On 29 April, scarcely 24 hours after Facebook briefly blocked briefly blocked The Guardian Facebook blocked hashtag calling for Narendra Modi to resign over pandemic Read more  users from sharing posts tagged #ResignModi, a diktat was issued to content moderators for short video app Moj. A WhatsApp message from a senior contract employee at Moj instructed moderators to remove content perceived as being “against” Indian Prime Minister Narendra Modi.

“Guys, we have to discard this type of content as it is against Modi,” the message read, a screenshot of which was seen by The Ken. The content in question was a video depicting a morphed image of Modi bowing before Saudi Arabia’s king, Salman bin Abdulaziz. Titled “Proud to be a Muslim”, the image was accompanied by the viral YouTube hit, “Miya Bhai”.

Receiving content moderation advisories over WhatsApp wasn’t a first for Moj’s 100-plus contract reviewers. But a directive implying special treatment for an individual was. A spokesperson for Mohalla Tech, the parent firm of Moj, said that Moj does not have any restrictions on posts critical of any government. However, the spokesperson, in an emailed response to questions sent by The Ken, said the platform does remove content it considers “dehumanizing of any individual”. 

Even as global social media platforms such as Facebook and Twitter come under scrutiny—both from the government as well as users—Indian social media platforms have largely flown under the radar. The importance of platforms such as Moj and its sister app ShareChat in sharing information and influencing public discourse, however, is no less than their international counterparts.

Expressly catering to India’s regional language user base, ShareChat ShareChat The Ken The ShareChat phenomenon Read more and Moj have racked up a combined monthly active user base of 280 million. This dwarfs the estimated 210 million users Facebook-owned Instagram has in India. ShareChat alone has 160 million monthly active users—over 8X larger than the Indian user base of its investor, Twitter. Despite such a massive content ecosystem, however, little is known about how Mohalla Tech maintains decorum on its platforms.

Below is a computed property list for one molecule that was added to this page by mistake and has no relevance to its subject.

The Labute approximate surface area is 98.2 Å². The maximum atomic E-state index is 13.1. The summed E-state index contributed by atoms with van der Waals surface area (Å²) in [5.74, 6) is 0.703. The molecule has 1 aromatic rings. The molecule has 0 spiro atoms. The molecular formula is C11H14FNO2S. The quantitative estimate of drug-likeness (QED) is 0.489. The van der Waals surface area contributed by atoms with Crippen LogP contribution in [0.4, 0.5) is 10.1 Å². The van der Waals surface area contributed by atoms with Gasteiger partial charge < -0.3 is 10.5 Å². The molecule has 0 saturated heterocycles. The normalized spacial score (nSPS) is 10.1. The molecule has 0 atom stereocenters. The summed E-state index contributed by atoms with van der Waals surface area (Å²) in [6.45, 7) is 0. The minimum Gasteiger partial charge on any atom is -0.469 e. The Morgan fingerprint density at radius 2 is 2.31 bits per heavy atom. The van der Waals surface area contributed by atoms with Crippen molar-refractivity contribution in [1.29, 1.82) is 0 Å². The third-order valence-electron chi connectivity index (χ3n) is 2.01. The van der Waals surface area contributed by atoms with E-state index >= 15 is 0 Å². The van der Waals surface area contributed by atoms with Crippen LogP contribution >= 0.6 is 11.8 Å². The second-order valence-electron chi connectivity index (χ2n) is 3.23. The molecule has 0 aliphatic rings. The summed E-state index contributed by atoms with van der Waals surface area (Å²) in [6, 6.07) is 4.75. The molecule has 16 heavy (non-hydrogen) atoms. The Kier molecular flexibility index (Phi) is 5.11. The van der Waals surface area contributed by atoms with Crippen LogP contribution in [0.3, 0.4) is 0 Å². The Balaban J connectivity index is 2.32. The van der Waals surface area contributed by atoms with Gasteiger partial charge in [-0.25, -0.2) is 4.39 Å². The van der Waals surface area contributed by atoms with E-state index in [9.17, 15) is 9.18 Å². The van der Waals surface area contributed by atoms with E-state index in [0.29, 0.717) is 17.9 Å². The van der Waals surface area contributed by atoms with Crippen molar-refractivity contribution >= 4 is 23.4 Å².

Billion dollar club

Mohalla Tech recently raised a US$502 million funding round from marquee investors such as Tiger Global and Lightspeed ventures, which valued it at over US$2 billion

The Ken spoke with insiders at both ShareChat and Moj to understand just how content moderation works on these platforms. These conversations, as well as a review of internal documents and communications, lay bare a process that remains a work-in-progress.

AUTHOR

Munsif Vengattil

Munsif keeps a tab on what Big Tech has been up to in India and all things OTT. He was with Reuters previously, where he wrote investigative pieces on Facebook’s content moderation operations and WhatsApp’s troubles in the run-up to India’s national elections. If you want to talk to Munsif about journalism, tech policy or his love for seekh kebabs, write to him at his first name @the-ken.com.

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